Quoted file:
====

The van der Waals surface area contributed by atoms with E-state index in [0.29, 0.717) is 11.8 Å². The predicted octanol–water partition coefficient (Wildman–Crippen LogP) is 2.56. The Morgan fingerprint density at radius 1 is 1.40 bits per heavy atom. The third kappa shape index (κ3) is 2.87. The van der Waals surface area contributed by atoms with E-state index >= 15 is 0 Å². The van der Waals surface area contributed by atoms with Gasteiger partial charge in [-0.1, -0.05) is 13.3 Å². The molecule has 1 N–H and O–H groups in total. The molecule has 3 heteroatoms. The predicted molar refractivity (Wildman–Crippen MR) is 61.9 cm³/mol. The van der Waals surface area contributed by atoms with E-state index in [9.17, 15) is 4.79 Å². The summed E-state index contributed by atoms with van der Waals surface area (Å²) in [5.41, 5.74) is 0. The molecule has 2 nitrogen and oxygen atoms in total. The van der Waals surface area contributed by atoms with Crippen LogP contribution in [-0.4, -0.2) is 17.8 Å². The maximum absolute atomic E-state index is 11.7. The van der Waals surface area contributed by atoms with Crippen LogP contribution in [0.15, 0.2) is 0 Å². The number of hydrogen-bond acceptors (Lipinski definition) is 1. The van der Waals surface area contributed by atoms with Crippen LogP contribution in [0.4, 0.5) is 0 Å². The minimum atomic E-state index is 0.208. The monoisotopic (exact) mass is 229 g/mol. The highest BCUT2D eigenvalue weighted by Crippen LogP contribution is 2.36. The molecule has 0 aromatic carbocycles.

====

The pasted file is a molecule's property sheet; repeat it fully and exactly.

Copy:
The van der Waals surface area contributed by atoms with E-state index in [0.29, 0.717) is 11.8 Å². The predicted octanol–water partition coefficient (Wildman–Crippen LogP) is 2.56. The Morgan fingerprint density at radius 1 is 1.40 bits per heavy atom. The third kappa shape index (κ3) is 2.87. The van der Waals surface area contributed by atoms with E-state index >= 15 is 0 Å². The van der Waals surface area contributed by atoms with Gasteiger partial charge in [-0.1, -0.05) is 13.3 Å². The molecule has 1 N–H and O–H groups in total. The molecule has 3 heteroatoms. The predicted molar refractivity (Wildman–Crippen MR) is 61.9 cm³/mol. The van der Waals surface area contributed by atoms with E-state index in [9.17, 15) is 4.79 Å². The summed E-state index contributed by atoms with van der Waals surface area (Å²) in [5.41, 5.74) is 0. The molecule has 2 nitrogen and oxygen atoms in total. The van der Waals surface area contributed by atoms with Crippen LogP contribution in [-0.4, -0.2) is 17.8 Å². The maximum absolute atomic E-state index is 11.7. The van der Waals surface area contributed by atoms with Crippen LogP contribution in [0.15, 0.2) is 0 Å². The number of hydrogen-bond acceptors (Lipinski definition) is 1. The van der Waals surface area contributed by atoms with Crippen LogP contribution in [0.4, 0.5) is 0 Å². The minimum atomic E-state index is 0.208. The monoisotopic (exact) mass is 229 g/mol. The highest BCUT2D eigenvalue weighted by Crippen LogP contribution is 2.36. The molecule has 0 aromatic carbocycles.